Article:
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Style.

Style refers to the way we select and arrange words to convey meaning. Academic writing requires a very specific style; this is mostly formal, impersonal, objective, concise and precise. It is important to remember that a well-written piece of academic work is not wordy and complex but a good balance of clear, well-constructed sentences and an appropriate tone.

1

In an essay

Imagine that the following text appears in an essay. Try and rewrite it in a style more suitable for academic writing.

Rewrite the text above into this box:

As I have tried to show, it's not right what people say about scientists and artists going about life in completely different ways.

A suggested answer:

The argument that artists and scientists approach life in different ways is unfounded.

Try to avoid writing in the first person and ensure the text is written in a formal style.

Check your answer

Tip: Rewriting your answer more than once can sometimes help you to find the best way to say something.

2

In a report

The following is an excerpt from a report. Rewrite this text using the passive voice.

I conducted the research in the university Learning Zone to minimise noise and disruption. I took the learners out of their English lecture and I tested them in groups of three. I carried out all the tests in January 2011. The test consisted of two parts. First, I gave the learners a quiz on commas (I presented this in chapter two) and I then asked them to complete the test in under 10 minutes. I photocopied all of their answers. I then gave them a set of jumbled sentences, which I instructed them to solve in as short a time as possible. I remained in the room while the learners did this...

Rewrite the text above into this box:

A suggested answer:

The research was conducted in the university Learning Zone to minimise noise and disruption. The learners were taken out of their English lecture and were tested in groups of three. All the tests were carried out in January 2011. The test consisted of two parts. First, the learners were given a quiz on commas (this was presented in chapter two). They were then asked to complete this quiz in under 10 minutes. Next, all of their answers were photocopied. They were then given a set of jumbled sentences, which they were instructed to solve in as short a time as possible. I remained in the room while the learners did this...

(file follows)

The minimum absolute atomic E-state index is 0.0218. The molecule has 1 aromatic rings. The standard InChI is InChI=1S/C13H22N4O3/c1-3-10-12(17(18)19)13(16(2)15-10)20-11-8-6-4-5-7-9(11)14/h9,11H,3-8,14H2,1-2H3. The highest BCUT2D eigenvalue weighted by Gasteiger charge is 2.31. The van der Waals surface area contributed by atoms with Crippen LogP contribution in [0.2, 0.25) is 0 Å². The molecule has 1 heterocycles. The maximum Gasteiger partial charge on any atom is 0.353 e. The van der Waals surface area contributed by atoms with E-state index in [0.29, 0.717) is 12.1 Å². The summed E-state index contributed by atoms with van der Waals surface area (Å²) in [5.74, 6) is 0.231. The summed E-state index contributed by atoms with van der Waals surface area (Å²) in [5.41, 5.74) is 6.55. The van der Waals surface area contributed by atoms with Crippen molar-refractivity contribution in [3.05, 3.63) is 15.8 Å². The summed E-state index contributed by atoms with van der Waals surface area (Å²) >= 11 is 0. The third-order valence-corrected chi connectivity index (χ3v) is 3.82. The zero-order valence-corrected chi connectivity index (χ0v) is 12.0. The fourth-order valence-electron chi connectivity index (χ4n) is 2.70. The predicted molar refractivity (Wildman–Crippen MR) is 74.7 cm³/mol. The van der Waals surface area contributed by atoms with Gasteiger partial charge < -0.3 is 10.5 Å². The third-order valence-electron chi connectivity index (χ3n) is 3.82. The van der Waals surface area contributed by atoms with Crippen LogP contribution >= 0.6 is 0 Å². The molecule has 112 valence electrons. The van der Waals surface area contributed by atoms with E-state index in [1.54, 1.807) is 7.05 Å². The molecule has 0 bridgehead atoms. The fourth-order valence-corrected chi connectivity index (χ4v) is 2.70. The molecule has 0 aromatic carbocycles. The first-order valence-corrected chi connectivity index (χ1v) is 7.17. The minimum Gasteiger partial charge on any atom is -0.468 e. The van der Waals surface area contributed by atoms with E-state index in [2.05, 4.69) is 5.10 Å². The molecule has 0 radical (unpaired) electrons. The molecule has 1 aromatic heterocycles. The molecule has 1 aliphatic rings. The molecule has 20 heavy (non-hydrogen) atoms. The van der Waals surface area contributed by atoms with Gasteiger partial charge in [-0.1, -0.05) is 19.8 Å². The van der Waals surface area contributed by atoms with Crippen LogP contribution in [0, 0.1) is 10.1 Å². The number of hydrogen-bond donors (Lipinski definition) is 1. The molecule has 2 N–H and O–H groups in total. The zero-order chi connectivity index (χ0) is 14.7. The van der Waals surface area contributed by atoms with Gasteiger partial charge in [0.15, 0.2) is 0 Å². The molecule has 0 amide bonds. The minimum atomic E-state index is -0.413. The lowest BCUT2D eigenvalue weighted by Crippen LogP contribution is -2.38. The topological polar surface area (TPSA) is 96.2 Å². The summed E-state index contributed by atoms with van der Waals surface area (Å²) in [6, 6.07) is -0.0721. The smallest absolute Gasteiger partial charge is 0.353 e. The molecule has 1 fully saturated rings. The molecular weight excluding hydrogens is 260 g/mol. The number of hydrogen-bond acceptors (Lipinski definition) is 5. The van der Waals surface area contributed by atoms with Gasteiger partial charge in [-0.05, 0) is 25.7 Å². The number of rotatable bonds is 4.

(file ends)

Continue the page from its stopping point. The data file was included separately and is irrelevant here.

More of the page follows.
Check your answer

Tip: The passive voice is used when the action is more important than the person doing it. It is also a way of avoiding the use of the first person; in other words, talking about 'what I did'..

3

In a report summary

This is part of a summary from a report by a student. Rewrite it in a way that does not use colloquialisms (slang).

His ideas should be taken with a pinch of salt.

Rewrite the text above into this box:

A suggested answer:

His ideas should be treated with scepticism.

Check your answer

Tip: 'Taken with a pinch of salt' is a cliché and should be avoided in formal writing.

4

Making a statement

The following is a statement made in a piece of academic text. Rewrite this in a more formal fashion.

People are talking about what they can do to make the National Health Service better.

Rewrite the text above into this box:

A suggested answer:

Discussions are being held regarding the way in which the National Health Service can be improved.

Check your answer

Tip: Again, try using the passive voice where the action of the people (in this case, we mean the talking) becomes the focus rather than the people.

5

Making a statement (part 2)

This statement explains that there has been a change of plans. Rewrite it in a more academic style.

We have had to delay introducing the latest virtual environment software.

Rewrite the text above into this box:

A suggested answer:

There has been a delay in the introduction of the latest virtual learning environment software.

Check your answer

Tip: Using the passive voice allows you to become an 'objective onlooker'. Focusing on 'delay' as a noun will enable you to remove yourself from the text.

Well done! You have completed the quiz!

Bibliography:

The following texts were particularly useful for writing this quiz.

COLLINSON, D, et al. (1992) Plain English, 2nd ed. Buckingham: Open University Press.

DUNCAN, T. (1983) Success in Electronics . London: John Murray.

GLENDINNING, E. H. and MANTELL, H. (1983) Write Ideas: An Intermediate Course in Writing Skills. Harlow: Longman.

HEWINGS, M. (1993) Advanced Grammar in Use. Cambridge: Cambridge University Press.

Remember that The Centre for Learning and Study Support (CLaSS) offers a range of writing provision.

You can contact us at:

The Centre for Learning and Study Support (CLaSS), ground floor, Kimberlin Library.

Telephone: 0116 257 7042
Email: class@dmu.ac.uk

Go to the Centre for Learning and Study Support (CLaSS) pages on the Library web site for more information on the provision available to you.

Acknowledgement:

This quiz was written by David Boyden, Centre for English Language Learning, DMU